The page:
Hallucinogens: LSD, ‘magic mushrooms’ ketamine, cannabis, and PCP. These drugs warp your sense of reality, causing you to see or hear things which do not exist or see real things in a distorted way.
They will also bring on moments of emotional euphoria. The negative side of hallucinogens brings symptoms, such as paranoia, panic attacks, jaw clenching, nausea and gastric problems.
Depressants: alcohol, cannabis, opiates (heroin, morphine, codeine), GHB and benzodiazepines (mild tranquilisers). These drugs slow or decrease the function of our central nervous system. In small amounts, they can help us feel more relaxed and less inhibited.
They slow the messages being sent to our brain, which affects our coordination. When taking in higher quantities, they can cause vomiting, dehydration, and unconsciousness.
There are many reasons why a person may become dependent or addicted to a substance. Most start taking drugs as a recreational diversion to ‘real’ life. We may start taking drugs due to peer pressure, career or financial concerns, or simply because we want to have a go and see what it’s all about.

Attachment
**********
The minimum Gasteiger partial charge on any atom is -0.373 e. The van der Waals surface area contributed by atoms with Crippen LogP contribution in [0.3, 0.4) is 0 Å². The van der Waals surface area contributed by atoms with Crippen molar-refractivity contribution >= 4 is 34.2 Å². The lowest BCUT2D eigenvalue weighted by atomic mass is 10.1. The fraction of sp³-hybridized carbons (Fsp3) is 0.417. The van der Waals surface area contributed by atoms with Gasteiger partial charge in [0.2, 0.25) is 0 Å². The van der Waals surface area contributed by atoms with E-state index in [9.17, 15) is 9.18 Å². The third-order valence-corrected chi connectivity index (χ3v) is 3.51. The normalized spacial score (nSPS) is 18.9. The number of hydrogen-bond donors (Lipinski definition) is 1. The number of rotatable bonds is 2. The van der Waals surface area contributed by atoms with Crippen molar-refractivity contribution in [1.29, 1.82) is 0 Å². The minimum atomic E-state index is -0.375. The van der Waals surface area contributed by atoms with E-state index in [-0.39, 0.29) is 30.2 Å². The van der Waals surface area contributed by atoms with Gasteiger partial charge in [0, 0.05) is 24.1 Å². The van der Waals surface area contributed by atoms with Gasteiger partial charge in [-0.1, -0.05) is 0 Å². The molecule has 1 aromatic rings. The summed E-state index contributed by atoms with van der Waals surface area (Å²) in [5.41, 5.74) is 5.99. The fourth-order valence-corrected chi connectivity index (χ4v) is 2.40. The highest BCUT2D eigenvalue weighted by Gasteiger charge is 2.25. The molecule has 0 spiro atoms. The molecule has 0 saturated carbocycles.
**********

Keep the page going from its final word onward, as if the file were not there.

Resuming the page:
When recreational drug-taking goes further, research shows that often environmental or genetic factors may be to blame.
Genetics: it’s thought that some people are generally more inclined to develop a drug addiction because they have been exposed to a drug environment during childhood.
Either their parents or siblings were substance abusers, or they suffered childhood trauma. This is not to say that all users with a family history of abuse or trauma become substance abusers, but there is a strong possibility that it can become hereditary, increasing the likelihood of our own abuse later in life.
Environment: scientific research shows that certain environmental factors can make us more likely to become dependent or addicted to drugs or alcohol.
These include poverty, witnessing a traumatic event, dysfunctional family environment and abuse amongst our peers.
The difference between drug dependence and drug addiction can be complicated to decode, but a simplistic way of looking at it is if you are physically dependent on a substance you will be affected by tolerance and withdrawal.
Although some users can be dependent on a substance without being an addict, there is a high possibility that the dependence will become an addiction.
Drug addiction is characterised by behavioural changes which occur when biochemical changes happen in the brain. They come after prolonged substance abuse.
The addiction takes over the life of the user; the next hit becomes ‘the’ most important thing in that person’s life.